The televised “confession” by an Iranian Jew to spying for Israel was predictable, Jewish leaders maintain, but they heatedly denied Iranian claims that Hamid “Danny” Tefileen had made similar statements Monday during a four-hour trial in the southern Iranian city of Shiraz.
Meanwhile, diplomatic efforts were under way to punish Iran by denying it more than $200 million in loans from the World Bank.
In a stepped-up response to the 13 Iranian Jews charged with spying for Israel — 10 of whom were convicted last week — the organized Jewish community is planning its first rally at noon Monday to protest the charges. Until now, it has restricted its public events to prayer vigils.
Israelis returned to work after the Passover holiday to learn of a failed terrorist attack in Tel Aviv, contradictory information regarding a prisoner swap, unconfirmed reports that an Israeli Arab Knesset member has fled the country to avoid arrest, and of Iranian boasts of nuclear progress. And the thread tying together all four seemingly unrelated events is Iran and its quest to control the Middle East.
Israeli officials in the United States for talks with the Bush administration have stressed that they will continue to hold discussions with “realistic” Palestinian leaders even as they confine Palestinian President Yasir Arafat to his headquarters in Ramallah and counter Iranian, Iraqi and Syrian efforts to help the Palestinian terror campaign.
As Israeli Prime Minister Ariel Sharon flew to Washington for talks Thursday with President George W. Bush at the White House, saber rattling picked up between Israel and Iran.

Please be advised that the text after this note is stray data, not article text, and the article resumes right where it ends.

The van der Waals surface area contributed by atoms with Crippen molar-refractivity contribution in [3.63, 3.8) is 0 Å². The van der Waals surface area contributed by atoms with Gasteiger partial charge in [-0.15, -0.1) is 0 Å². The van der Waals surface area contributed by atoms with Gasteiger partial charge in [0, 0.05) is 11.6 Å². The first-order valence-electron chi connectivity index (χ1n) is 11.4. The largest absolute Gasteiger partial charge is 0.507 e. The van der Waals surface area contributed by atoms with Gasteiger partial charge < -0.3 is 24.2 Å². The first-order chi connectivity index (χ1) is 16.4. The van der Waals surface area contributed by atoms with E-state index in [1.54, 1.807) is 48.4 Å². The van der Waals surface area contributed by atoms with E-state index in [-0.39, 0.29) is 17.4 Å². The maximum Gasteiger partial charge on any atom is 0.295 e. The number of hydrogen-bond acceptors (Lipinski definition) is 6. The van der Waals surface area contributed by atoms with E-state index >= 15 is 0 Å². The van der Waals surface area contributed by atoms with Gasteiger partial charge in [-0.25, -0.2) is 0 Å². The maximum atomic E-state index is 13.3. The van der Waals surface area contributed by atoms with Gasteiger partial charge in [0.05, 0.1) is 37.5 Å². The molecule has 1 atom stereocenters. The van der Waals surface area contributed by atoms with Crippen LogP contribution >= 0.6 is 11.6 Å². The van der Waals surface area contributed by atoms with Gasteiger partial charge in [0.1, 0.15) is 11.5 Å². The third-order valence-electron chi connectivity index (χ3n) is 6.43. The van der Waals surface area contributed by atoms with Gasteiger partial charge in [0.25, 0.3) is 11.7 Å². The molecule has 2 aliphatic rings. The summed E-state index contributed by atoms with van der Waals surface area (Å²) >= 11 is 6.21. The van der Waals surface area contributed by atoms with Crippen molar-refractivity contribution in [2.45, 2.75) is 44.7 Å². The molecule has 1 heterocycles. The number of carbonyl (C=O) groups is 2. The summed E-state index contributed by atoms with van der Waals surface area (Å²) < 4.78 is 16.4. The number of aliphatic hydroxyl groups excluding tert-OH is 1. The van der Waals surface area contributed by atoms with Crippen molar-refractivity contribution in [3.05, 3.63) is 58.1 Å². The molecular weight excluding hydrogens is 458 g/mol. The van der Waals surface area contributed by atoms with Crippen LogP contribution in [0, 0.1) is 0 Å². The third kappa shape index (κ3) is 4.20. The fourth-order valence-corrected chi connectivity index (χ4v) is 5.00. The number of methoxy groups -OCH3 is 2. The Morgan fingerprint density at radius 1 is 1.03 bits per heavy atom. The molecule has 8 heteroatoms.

Iran is demanding that Britain, Germany and France support its efforts to obtain nuclear technology for both civilian and military purposes, alarming Western nations and bolstering American efforts to impose UN sanctions on Iran.
The Iranian demand was reported this week shortly after the London Sunday Times wrote that Israel had prepared and rehearsed a plan to destroy Iranian nuclear reactors, especially the one being built in Busheh.
As Israeli leaders continued to warn against the dangers posed should Iran develop nuclear weapons, Tehran reportedly conspired with Syria in August to have its Hezbollah proxies replace Yasir Arafat’s troops as the most important Palestinian force in Lebanon.
Israeli opposition leader Benjamin Netanyahu is well known for his power of oratory. But with his chief political rival, Prime Minister Ehud Olmert, shown to be trusted by just 2 percent of Israelis, according to the latest opinion polls, Netanyahu has been uncharacteristically quiet of late, no doubt figuring there is no need to criticize Olmert when he is inflicting the most damage on himself.
Two of Israel's two main enemies, Syria and Iran, were rebuked by the United Nations Security Council within four days of each other this past week: a fact that one former Israeli ambassador said is no coincidence.
"Iran is Syria's ally and even patron," explained Itamar Rabinovich, Israel's former ambassador to Washington and chief negotiator with Syria a decade ago. "Iran is the senior partner in the relationship and it seeks to give Syria protective patronage."
The organized Jewish community sent out a "security briefing update" Tuesday amid reports that the Lebanese-based Hezbollah terrorist organization has sleeper cells in New York and other major American cities that may be activated in the event of an American-Iranian confrontation over Iran's nuclear efforts.
"There is no specific threat or credible information regarding a threat to the Jewish community," stressed Malcolm Hoenlein, executive vice chairman of the Conference of Presidents of Major American Jewish Organizations.